At first sight, the vast square at the center of Marrakech is a complete tourist trap. A second look confirms that impression, with a crowd of snake-charmers, itinerant dentists, story-tellers, magicians and musicians in exotic costumes vying for your attention – and money.
It is easy to lose patience with the constant hustling – salesmen pushing carpets, would-be guides, waiters waving restaurant menus – but the solution is simple. I stand still for 15 minutes and start to be ignored, having become part of the scenery and not the action. Now I can watch the drama in comfort. The backpacker getting caught trying to sneak pictures of the shake charmer without paying, the wealthy couple having a quiet argument about what to do tomorrow, the visiting rural Moroccans wandering in awe, mouths agape.
Orange sellers bring an extra splash of vivid color to the picture, their fruit made brighter by harsh neon lighting. The smells of cooking hang the air, as does the noise of animated conversation from the many food stalls, busy with many more locals than foreigners. It is a world away from the modern suburbs of Marrakech, with their detached European-style family homes, identical apartment blocks and unfinished air: buildings started in a flush of optimism that sit awaiting some final touches that may never come.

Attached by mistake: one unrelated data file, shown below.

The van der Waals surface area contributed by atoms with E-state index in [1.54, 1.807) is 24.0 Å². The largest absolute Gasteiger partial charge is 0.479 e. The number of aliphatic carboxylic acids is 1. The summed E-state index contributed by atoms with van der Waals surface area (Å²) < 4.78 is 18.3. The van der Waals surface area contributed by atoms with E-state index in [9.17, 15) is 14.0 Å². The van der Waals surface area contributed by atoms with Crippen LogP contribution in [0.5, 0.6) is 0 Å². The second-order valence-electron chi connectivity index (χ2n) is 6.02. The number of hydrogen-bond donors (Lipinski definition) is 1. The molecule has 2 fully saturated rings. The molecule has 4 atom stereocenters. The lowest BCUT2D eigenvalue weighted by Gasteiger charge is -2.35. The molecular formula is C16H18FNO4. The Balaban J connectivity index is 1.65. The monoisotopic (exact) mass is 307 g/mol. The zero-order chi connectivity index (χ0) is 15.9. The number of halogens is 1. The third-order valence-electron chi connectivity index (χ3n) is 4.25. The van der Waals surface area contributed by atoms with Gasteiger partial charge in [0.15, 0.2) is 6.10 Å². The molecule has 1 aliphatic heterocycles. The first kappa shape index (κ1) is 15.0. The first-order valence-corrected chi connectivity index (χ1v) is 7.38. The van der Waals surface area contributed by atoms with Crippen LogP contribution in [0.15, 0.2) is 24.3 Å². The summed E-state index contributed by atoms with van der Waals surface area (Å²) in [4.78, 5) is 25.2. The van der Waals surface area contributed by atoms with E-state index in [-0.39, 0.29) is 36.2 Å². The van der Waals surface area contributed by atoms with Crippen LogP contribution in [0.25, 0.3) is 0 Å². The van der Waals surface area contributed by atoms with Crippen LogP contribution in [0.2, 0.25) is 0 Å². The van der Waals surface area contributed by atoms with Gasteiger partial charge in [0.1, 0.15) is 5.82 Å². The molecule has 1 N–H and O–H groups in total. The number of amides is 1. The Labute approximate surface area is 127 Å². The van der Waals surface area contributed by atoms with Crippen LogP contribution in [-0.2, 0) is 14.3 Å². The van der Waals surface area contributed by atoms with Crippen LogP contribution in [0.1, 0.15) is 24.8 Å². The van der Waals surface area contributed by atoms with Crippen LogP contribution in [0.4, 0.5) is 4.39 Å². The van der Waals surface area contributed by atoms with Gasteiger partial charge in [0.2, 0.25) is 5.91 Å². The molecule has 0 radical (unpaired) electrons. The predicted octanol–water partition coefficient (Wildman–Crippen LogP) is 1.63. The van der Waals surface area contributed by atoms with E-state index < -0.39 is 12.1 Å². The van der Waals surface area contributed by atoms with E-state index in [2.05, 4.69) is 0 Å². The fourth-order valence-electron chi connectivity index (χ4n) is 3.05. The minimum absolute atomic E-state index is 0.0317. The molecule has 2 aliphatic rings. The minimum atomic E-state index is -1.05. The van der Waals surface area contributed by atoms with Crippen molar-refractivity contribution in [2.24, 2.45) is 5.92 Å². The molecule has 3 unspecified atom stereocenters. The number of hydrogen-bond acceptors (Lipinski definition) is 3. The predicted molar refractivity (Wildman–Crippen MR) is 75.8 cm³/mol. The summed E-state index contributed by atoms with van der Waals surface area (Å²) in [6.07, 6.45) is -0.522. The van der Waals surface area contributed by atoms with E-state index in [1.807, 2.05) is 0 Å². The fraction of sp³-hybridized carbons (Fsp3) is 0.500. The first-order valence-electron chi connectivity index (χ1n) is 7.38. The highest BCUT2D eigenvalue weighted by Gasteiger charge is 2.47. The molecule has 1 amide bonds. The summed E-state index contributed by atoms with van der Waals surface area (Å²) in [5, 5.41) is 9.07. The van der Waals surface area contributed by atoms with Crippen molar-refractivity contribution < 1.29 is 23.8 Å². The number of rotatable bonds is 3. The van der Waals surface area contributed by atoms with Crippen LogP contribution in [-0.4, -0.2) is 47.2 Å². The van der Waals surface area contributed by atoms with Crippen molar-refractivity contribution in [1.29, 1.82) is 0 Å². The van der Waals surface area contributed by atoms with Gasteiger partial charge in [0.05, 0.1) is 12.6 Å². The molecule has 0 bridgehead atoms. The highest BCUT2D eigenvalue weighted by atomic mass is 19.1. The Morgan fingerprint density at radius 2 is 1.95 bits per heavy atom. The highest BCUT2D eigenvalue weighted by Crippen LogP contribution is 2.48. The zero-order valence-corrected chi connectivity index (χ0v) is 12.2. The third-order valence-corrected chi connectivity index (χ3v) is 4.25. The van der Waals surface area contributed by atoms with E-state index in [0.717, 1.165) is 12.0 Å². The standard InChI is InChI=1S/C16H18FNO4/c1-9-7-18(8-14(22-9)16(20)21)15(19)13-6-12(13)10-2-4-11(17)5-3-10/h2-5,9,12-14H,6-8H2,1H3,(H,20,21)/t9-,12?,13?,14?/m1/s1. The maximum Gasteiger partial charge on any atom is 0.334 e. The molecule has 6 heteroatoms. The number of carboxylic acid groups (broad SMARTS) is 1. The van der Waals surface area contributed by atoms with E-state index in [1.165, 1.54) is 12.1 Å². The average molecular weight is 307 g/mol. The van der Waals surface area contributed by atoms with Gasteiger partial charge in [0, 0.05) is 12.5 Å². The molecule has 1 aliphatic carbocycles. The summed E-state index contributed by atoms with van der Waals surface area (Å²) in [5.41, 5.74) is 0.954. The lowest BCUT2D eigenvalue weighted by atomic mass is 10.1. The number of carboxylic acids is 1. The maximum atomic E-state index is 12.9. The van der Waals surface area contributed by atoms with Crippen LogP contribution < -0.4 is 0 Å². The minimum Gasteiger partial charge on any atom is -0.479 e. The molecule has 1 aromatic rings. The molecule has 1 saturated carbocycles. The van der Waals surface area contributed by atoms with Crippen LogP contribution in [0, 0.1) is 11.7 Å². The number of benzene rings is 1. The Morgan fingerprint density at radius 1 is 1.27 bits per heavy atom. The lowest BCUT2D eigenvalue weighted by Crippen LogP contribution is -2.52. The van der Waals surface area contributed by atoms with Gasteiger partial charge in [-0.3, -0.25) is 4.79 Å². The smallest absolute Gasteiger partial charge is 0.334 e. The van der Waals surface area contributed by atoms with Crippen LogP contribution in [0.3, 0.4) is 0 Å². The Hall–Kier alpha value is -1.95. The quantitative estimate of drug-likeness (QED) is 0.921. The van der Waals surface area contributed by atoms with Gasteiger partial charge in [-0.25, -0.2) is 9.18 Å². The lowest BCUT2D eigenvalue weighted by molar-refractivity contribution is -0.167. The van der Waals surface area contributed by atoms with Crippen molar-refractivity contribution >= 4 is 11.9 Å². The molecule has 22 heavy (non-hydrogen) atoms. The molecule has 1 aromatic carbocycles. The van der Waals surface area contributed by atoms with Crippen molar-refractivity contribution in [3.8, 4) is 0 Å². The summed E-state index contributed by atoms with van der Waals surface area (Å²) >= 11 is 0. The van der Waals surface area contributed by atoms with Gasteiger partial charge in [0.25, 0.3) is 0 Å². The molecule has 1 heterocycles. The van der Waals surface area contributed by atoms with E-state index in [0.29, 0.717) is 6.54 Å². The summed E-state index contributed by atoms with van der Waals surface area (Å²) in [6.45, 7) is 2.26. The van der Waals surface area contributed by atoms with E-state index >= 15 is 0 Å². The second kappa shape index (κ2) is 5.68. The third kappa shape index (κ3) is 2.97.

The Djema el-Fna might not be real life, but everyone here knows they have a part to play on this stage. Even if it's only a walk-on role for the camera-snapping tourists like me.
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